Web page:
Inventing the Silent Majority in Western Europe and the United States
Conservatism in the 1960s and 1970s
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Contributors; Acknowledgements; Introduction: silent majorities and conservative mobilization in the 1960s and 1970s in transatlantic perspective Anna von der Goltz and Britta Waldschmidt-Nelson; Part I. Origins and Ideas: 1. American conservatism from Roosevelt to Johnson Julian E. Zelizer; 2. The radicalization of neoliberalism Daniel Stedman Jones; Part II. Political Mobilization and Responses to Left-wing Protest: 3. Silent minority? British Conservative students in the age of campus protest John Davis; 4. A vocal minority: student activism of the center-right in West Germany's 1968 Anna von der Goltz; 5. Mobilizing the silent majority in France in the 1970s Bernard Lachaise; 6. The silent majority: a Humean perspective Donald T. Critchlow; Part III. Conservatism and the Issue of Race: 7. The silent majority: how the private becomes political Bill Schwarz; 8. African-American Republicans, 'black capitalism', and the Nixon administration Joshua D. Farrington; Part IV. Religious Mobilization: 9. Awakening the sleeping giant: the rise and political role of the Christian Right since the 1960s Mark J. Rozell and Britta Waldschmidt-Nelson; 10. Why is there no Christian right in Germany? German conservative Christians and the invention of a silent majority in the 1970s Thomas Grossboelting; 11. Modern crusaders: the conservative Catholic politics of resistance in post-conciliar Netherlands Marjet Derks; Part V. Languages and Media Strategies of Conservatism: 12. Elisabeth Noelle-Neumann's 'spiral of silence', the silent majority, and the Conservative moment of the 1970s Martin H. Geyer; 13. Campaigning against 'red public television': conservative mobilization and the invention of private television in West Germany Frank Boesch; 14. Talking in Europe: CDU/CSU, the British Conservative Party, and the quest for a common political language in the 1960s and 1970s Martina Steber; Part VI. Cultures of Conservatism: 15. Goodbye to the party of Rockefeller: how a decidedly 'un-silent minority' pushed the GOP to embrace anti-feminism Stacie Taranto; 16. Pornography, heteronormativity, and the genealogy of New Right sexual citizenship in the United States Whitney Strub; 17. 1968 and all That(cher): cultures of conservatism and the New Right in Britain Lawrence Black; Afterword: winners and losers Michael Kazin; Index.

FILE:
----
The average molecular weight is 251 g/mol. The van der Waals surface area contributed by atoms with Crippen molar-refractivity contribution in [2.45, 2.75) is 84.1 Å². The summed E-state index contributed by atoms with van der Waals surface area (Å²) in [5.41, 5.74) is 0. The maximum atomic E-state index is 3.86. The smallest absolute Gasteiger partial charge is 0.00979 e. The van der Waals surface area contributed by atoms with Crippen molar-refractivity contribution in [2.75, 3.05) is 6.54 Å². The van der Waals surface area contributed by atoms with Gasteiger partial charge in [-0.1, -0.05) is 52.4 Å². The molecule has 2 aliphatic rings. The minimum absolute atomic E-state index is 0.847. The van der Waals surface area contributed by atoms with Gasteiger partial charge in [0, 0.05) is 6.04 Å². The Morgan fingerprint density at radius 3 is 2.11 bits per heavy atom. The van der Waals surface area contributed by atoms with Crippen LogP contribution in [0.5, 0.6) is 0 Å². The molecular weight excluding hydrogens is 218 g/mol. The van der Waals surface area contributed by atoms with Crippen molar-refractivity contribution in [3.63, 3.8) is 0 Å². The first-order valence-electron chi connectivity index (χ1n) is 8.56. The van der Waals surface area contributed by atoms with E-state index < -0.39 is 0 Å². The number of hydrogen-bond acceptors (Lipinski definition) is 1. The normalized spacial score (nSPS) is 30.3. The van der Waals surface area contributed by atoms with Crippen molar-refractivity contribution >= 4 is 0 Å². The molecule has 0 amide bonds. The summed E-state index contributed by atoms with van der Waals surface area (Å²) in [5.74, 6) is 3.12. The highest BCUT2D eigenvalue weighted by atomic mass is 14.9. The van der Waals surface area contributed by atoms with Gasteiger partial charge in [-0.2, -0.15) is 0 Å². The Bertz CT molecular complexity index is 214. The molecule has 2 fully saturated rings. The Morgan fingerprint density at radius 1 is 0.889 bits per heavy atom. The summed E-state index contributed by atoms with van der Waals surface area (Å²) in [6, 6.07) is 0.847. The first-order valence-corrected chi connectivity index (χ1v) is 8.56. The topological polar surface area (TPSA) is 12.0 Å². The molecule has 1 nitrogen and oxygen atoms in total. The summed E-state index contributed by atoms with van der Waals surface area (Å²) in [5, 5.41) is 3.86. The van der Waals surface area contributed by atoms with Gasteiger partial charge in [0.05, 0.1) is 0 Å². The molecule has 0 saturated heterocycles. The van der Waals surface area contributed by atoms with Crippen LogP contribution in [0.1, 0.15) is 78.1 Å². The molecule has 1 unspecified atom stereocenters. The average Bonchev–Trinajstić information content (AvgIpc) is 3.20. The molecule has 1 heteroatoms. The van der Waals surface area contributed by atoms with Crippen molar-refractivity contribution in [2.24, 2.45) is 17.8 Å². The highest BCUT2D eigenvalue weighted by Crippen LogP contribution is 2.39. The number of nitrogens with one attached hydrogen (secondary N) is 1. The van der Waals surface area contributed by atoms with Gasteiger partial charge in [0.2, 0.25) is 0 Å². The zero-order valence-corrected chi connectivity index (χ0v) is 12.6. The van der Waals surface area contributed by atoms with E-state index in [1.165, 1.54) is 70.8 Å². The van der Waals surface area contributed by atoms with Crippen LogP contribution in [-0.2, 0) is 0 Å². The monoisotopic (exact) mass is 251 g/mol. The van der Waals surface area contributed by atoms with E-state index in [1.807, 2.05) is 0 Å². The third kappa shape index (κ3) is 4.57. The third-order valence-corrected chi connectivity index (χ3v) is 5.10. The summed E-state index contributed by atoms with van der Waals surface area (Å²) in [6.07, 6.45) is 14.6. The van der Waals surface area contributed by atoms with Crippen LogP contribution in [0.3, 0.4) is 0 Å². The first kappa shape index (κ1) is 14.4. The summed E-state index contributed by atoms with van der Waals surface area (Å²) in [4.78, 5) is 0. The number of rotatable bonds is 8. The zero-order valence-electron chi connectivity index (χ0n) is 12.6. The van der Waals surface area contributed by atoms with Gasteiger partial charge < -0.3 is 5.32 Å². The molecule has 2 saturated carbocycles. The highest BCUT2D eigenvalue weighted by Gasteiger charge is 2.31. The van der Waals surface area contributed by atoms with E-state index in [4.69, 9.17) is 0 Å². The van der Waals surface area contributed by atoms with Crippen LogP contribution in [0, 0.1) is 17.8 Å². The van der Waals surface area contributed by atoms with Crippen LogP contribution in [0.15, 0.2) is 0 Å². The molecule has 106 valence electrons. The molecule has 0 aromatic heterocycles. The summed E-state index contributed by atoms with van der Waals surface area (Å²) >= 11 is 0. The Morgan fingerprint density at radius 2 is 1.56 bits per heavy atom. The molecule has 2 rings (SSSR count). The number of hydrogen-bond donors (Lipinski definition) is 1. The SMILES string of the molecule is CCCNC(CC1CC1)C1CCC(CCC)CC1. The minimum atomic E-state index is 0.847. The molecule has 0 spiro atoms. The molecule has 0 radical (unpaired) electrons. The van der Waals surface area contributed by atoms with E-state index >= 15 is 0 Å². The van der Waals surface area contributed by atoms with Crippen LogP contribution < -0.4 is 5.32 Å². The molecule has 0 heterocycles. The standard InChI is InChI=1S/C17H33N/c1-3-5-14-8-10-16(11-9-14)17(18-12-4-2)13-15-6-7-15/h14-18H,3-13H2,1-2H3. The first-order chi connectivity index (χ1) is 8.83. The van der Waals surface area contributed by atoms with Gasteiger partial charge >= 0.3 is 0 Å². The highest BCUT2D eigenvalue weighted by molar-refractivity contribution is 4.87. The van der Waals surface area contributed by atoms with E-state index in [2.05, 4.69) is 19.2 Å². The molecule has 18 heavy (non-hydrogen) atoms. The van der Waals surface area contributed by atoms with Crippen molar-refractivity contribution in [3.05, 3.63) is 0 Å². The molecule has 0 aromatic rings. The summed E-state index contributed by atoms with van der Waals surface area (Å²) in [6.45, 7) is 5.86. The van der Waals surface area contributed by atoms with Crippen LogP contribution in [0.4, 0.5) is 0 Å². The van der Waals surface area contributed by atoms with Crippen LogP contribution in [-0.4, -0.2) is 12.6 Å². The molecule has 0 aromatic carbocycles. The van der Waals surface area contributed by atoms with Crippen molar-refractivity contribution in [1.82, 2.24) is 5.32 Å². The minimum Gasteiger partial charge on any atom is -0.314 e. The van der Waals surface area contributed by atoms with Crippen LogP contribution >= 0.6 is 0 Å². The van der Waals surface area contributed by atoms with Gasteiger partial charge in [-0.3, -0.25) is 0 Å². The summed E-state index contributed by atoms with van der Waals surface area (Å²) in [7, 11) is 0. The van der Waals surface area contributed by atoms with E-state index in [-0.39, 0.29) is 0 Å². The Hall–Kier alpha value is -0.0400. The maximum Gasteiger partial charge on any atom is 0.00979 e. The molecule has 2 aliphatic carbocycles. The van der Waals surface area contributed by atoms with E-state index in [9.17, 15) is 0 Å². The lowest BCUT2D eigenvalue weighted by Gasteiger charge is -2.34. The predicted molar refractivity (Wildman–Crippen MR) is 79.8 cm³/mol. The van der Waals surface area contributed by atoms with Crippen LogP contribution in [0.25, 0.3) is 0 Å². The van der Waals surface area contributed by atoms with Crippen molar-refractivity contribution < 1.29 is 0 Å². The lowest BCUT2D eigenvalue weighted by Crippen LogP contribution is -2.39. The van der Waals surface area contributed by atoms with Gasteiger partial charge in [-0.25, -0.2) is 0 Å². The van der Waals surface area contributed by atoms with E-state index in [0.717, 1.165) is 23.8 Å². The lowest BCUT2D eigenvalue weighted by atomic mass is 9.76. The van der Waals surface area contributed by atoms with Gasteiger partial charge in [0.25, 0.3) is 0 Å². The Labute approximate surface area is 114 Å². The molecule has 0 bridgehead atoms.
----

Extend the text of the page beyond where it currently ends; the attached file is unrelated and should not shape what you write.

For historians of social movements, this text explores 1960s and 1970s conservative political activism in the US and Western Europe.